ST. PETERSBURG — A project that a developer labeled "an experiment in enlightened capitalism" got the green light from the City Council on Thursday. The Orange Belt Station project promises to bring a craft distillery and, perhaps, an alternative weekly newspaper to the Warehouse Arts District.
The council also received updates on the Manhattan Casino negotiations and Commerce Park project along 22nd Street S, known as "The Deuces," which have divided the black community and become a major issue in the mayoral race between incumbent Mayor Rick Kriseman and former Mayor Rick Baker.
Howard and Lucinda Johnston are spearheading the Orange Belt development, which would create a craft distillery run by their son, Chris Dixon. The site at 600 26th St. S would include space for artists' lofts and galleries and office space for what the Johnstons hope will be occupied by Creative Loafing, the alternative newspaper.
The Johnstons said they wanted to nurture struggling artists and businesses and would exercise "voluntary rent control."
The Orange Belt project was the first of three potential developments south of Central Avenue that have rankled some, but are supported by Kriseman as spark plugs for revitalizing the poor and predominantly black neighborhoods in Midtown, a key voting battleground.
Deputy Mayor Kanika Tomalin said all three proposals will create at least 100 jobs.
"We celebrate this. We're proud of this. We're nowhere near done," Tomalin said. "The onus is on us as stewards of our resources to make sure these people deliver on their promises."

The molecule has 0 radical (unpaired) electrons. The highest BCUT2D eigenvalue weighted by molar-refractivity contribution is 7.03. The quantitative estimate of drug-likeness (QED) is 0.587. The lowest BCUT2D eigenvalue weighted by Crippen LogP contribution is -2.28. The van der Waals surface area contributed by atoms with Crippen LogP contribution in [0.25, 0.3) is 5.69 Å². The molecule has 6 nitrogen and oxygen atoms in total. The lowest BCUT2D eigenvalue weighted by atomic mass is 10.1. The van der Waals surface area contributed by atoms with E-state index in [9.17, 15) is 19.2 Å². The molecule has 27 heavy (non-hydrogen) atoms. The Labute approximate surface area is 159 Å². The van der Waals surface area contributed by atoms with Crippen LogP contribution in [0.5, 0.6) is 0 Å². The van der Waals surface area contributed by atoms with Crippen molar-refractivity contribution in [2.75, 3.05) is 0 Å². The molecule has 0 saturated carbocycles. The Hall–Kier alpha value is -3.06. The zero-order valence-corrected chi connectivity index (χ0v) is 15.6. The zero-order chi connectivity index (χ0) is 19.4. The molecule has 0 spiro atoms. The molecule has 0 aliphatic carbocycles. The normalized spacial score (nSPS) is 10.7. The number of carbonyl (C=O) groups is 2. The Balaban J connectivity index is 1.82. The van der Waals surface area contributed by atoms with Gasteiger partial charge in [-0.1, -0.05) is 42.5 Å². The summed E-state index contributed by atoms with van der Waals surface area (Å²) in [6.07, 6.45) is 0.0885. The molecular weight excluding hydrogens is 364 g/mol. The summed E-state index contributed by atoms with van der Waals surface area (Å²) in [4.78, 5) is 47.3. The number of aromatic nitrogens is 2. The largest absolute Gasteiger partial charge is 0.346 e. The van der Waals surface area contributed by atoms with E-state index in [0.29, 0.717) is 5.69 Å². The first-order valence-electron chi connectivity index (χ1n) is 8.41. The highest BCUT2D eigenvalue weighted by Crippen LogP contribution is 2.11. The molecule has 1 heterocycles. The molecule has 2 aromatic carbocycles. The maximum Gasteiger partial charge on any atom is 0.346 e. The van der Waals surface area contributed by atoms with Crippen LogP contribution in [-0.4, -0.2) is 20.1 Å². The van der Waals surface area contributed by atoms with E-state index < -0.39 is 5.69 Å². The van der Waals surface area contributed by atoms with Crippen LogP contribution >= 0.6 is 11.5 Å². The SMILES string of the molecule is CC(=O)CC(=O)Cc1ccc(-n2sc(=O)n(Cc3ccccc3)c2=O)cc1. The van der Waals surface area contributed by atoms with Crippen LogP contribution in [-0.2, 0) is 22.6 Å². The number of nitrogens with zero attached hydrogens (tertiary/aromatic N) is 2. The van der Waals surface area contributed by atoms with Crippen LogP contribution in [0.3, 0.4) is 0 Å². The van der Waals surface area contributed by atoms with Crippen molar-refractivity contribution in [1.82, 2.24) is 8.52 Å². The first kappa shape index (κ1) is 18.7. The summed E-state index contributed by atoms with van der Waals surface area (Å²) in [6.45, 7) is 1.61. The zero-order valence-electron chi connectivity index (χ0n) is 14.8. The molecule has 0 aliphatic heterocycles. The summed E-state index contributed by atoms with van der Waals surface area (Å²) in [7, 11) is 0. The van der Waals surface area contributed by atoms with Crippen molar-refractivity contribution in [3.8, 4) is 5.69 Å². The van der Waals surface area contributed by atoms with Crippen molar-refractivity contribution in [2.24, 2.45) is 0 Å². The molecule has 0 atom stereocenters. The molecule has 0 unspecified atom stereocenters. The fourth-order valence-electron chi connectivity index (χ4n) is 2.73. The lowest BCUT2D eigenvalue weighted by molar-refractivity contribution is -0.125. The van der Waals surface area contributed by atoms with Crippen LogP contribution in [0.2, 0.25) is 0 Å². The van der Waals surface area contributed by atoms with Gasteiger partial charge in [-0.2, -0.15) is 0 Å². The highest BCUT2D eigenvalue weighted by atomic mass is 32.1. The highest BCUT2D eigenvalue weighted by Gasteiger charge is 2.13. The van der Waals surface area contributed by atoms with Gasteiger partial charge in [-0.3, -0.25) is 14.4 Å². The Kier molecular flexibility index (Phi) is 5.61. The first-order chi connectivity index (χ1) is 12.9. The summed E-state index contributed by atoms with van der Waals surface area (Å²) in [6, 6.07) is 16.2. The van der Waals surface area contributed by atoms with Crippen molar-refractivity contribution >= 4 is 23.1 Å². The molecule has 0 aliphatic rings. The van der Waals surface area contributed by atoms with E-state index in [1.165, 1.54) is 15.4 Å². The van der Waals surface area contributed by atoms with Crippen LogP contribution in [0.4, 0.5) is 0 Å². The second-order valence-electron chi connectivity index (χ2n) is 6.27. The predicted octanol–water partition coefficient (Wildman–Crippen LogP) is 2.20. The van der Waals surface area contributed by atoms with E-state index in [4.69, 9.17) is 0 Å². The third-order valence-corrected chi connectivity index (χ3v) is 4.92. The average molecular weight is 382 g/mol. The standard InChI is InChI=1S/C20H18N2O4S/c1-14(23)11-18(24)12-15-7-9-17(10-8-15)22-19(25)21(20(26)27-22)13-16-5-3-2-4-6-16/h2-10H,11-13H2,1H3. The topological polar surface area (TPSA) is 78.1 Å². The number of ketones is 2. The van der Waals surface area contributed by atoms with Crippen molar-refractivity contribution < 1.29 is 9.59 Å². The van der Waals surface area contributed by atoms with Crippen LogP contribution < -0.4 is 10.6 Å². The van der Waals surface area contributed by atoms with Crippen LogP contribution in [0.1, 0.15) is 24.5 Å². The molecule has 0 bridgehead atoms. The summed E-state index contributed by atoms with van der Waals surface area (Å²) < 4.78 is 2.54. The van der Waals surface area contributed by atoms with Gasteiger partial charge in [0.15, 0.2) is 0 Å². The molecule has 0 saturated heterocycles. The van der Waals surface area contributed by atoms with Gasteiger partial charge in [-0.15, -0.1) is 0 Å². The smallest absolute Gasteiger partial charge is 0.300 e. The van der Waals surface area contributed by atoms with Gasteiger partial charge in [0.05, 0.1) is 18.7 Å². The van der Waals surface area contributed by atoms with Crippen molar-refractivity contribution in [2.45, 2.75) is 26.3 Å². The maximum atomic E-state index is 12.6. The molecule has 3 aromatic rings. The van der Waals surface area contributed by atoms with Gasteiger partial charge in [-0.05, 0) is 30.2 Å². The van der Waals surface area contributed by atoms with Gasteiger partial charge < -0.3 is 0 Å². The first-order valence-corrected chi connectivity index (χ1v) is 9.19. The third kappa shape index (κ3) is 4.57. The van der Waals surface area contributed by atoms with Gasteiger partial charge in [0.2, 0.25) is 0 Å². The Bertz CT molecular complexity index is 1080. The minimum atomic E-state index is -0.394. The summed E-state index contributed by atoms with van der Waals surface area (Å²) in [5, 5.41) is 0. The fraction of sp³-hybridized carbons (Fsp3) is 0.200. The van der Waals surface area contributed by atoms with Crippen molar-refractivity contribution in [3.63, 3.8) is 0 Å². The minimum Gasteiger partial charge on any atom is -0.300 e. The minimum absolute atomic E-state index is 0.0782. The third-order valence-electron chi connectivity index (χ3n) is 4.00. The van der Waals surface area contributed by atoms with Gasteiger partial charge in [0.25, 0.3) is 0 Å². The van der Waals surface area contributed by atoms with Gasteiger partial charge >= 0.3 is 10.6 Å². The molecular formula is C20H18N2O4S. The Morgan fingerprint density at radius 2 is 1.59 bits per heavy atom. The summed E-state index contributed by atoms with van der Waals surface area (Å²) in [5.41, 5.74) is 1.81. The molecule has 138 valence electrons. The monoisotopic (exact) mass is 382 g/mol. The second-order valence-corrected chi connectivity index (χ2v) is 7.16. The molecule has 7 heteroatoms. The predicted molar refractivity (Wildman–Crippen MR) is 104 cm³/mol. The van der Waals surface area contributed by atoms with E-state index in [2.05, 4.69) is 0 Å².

The projects were criticized by former mayoral candidate Theresa "Momma Tee" Lassiter for being the latest example of gentrification in Midtown at the expense of the black community.
"This means war," said Lassiter, who said she had gathered hundreds of signatures of residents opposed to the mayor's plan to put a Floribbean restaurant in the Manhattan Casino at 642 22nd St S.
The Orange Belt deal with the city grants a 25-year lease of the city-owned property, a former brownfields site, at $1,200 a month. The Johnstons and city real estate officials said they expect to eventually buy the property for the $185,000 appraised price.
Council member Ed Montanari said he thought that was a sweetheart arrangement.
"I'm all for commerce, but I also want to protect this city's property," he said. "This just looks to me like we're giving this property away for $1,200 a month."
The Johnstons have donated $2,500 to Kriseman's re-election campaign, although Montanari did not mention that fact. Montanari supports Baker in his bid to unseat Kriseman.
Council member Karl Nurse said building on the environmentally compromised site, once occupied by Atherton Oil Co., was a good use of the land.
"I'm trying to figure out what the gift is here. I think at some point you just say thank you," said Nurse, who has endorsed Kriseman.
Council member Lisa Wheeler-Bowman, whose district covers the property, said it would be a good addition to the rapidly changing neighborhood.
"I like the idea that no one will be priced out of this," she said. She too endorsed Kriseman.
However, officials said the city wouldn't have any legal right to hold the Johnstons to their promise to practice voluntary rent control.
The council approved the Orange Belt lease agreement by a 6-1 vote with Montanari opposed. Council member Charlie Gerdes did not attend the meeting. He was at a family wedding.
Alan DeLisle, the city's top economic development official, also briefed the council on the progress of a 14-acre Commerce Park parcel on the west side of 22nd Street S across from the Manhattan Casino. The manufacturing and retail portions of the project are progressing faster than the workforce housing component, he said, but the constellation of business owners including a marine industry businesses and a high-end motorcycle dealership and service center have to complete their plans by May 2019, DeLisle said.
"The ball is really in their court," he said.
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